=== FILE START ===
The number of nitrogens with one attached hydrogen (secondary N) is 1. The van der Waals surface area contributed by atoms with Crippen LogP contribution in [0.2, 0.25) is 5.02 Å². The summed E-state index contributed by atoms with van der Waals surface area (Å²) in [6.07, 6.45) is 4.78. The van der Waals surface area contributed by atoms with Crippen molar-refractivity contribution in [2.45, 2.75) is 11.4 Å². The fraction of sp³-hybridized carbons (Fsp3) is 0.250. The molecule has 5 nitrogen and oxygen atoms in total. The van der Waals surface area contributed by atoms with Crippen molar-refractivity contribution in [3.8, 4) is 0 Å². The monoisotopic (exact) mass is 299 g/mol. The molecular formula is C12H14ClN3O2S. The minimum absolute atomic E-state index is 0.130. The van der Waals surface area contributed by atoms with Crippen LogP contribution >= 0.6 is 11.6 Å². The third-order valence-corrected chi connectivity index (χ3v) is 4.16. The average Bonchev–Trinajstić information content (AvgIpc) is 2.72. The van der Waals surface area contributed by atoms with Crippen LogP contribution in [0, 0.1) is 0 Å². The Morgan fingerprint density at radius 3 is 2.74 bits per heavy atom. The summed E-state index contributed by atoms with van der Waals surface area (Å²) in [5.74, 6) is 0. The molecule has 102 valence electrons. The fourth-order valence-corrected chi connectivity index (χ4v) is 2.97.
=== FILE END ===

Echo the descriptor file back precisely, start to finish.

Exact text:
The number of nitrogens with one attached hydrogen (secondary N) is 1. The van der Waals surface area contributed by atoms with Crippen LogP contribution in [0.2, 0.25) is 5.02 Å². The summed E-state index contributed by atoms with van der Waals surface area (Å²) in [6.07, 6.45) is 4.78. The van der Waals surface area contributed by atoms with Crippen molar-refractivity contribution in [2.45, 2.75) is 11.4 Å². The fraction of sp³-hybridized carbons (Fsp3) is 0.250. The molecule has 5 nitrogen and oxygen atoms in total. The van der Waals surface area contributed by atoms with Crippen molar-refractivity contribution in [3.8, 4) is 0 Å². The monoisotopic (exact) mass is 299 g/mol. The molecular formula is C12H14ClN3O2S. The minimum absolute atomic E-state index is 0.130. The van der Waals surface area contributed by atoms with Crippen LogP contribution >= 0.6 is 11.6 Å². The third-order valence-corrected chi connectivity index (χ3v) is 4.16. The average Bonchev–Trinajstić information content (AvgIpc) is 2.72. The van der Waals surface area contributed by atoms with Crippen LogP contribution in [0, 0.1) is 0 Å². The Morgan fingerprint density at radius 3 is 2.74 bits per heavy atom. The summed E-state index contributed by atoms with van der Waals surface area (Å²) in [5.74, 6) is 0. The molecule has 102 valence electrons. The fourth-order valence-corrected chi connectivity index (χ4v) is 2.97.